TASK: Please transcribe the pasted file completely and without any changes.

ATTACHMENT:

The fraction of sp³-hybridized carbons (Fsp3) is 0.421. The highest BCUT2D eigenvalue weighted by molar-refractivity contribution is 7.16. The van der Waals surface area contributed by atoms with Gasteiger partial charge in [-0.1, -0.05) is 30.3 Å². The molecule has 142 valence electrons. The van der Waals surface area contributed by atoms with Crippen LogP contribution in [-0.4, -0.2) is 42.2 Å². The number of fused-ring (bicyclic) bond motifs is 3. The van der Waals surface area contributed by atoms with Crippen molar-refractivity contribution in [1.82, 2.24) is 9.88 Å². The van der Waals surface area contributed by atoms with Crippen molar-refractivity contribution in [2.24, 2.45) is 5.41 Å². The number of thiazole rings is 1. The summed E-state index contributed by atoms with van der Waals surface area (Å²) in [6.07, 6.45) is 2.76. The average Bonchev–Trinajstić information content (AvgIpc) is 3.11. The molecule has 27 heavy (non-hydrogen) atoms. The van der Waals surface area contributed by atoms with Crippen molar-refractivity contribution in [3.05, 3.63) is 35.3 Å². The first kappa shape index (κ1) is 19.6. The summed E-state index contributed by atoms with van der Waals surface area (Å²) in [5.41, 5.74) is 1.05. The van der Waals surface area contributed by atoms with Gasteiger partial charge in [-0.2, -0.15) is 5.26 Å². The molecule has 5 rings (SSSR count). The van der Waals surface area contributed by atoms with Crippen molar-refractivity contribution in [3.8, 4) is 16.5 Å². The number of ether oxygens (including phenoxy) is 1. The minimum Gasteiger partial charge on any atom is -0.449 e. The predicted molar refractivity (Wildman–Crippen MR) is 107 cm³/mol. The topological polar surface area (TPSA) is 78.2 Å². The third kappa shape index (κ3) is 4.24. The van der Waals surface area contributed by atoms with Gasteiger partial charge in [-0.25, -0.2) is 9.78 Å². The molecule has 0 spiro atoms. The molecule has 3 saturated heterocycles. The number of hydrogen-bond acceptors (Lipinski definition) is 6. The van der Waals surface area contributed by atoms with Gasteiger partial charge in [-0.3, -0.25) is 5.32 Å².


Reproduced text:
The fraction of sp³-hybridized carbons (Fsp3) is 0.421. The highest BCUT2D eigenvalue weighted by molar-refractivity contribution is 7.16. The van der Waals surface area contributed by atoms with Gasteiger partial charge in [-0.1, -0.05) is 30.3 Å². The molecule has 142 valence electrons. The van der Waals surface area contributed by atoms with Crippen LogP contribution in [-0.4, -0.2) is 42.2 Å². The number of fused-ring (bicyclic) bond motifs is 3. The van der Waals surface area contributed by atoms with Crippen molar-refractivity contribution in [1.82, 2.24) is 9.88 Å². The van der Waals surface area contributed by atoms with Crippen molar-refractivity contribution in [2.24, 2.45) is 5.41 Å². The number of thiazole rings is 1. The summed E-state index contributed by atoms with van der Waals surface area (Å²) in [6.07, 6.45) is 2.76. The average Bonchev–Trinajstić information content (AvgIpc) is 3.11. The molecule has 27 heavy (non-hydrogen) atoms. The van der Waals surface area contributed by atoms with Crippen molar-refractivity contribution in [3.05, 3.63) is 35.3 Å². The first kappa shape index (κ1) is 19.6. The summed E-state index contributed by atoms with van der Waals surface area (Å²) in [5.41, 5.74) is 1.05. The van der Waals surface area contributed by atoms with Gasteiger partial charge in [-0.2, -0.15) is 5.26 Å². The molecule has 5 rings (SSSR count). The van der Waals surface area contributed by atoms with Crippen molar-refractivity contribution in [3.8, 4) is 16.5 Å². The number of ether oxygens (including phenoxy) is 1. The minimum Gasteiger partial charge on any atom is -0.449 e. The predicted molar refractivity (Wildman–Crippen MR) is 107 cm³/mol. The topological polar surface area (TPSA) is 78.2 Å². The third kappa shape index (κ3) is 4.24. The van der Waals surface area contributed by atoms with Gasteiger partial charge in [-0.25, -0.2) is 9.78 Å². The molecule has 0 spiro atoms. The molecule has 3 saturated heterocycles. The number of hydrogen-bond acceptors (Lipinski definition) is 6. The van der Waals surface area contributed by atoms with Gasteiger partial charge in [-0.3, -0.25) is 5.32 Å².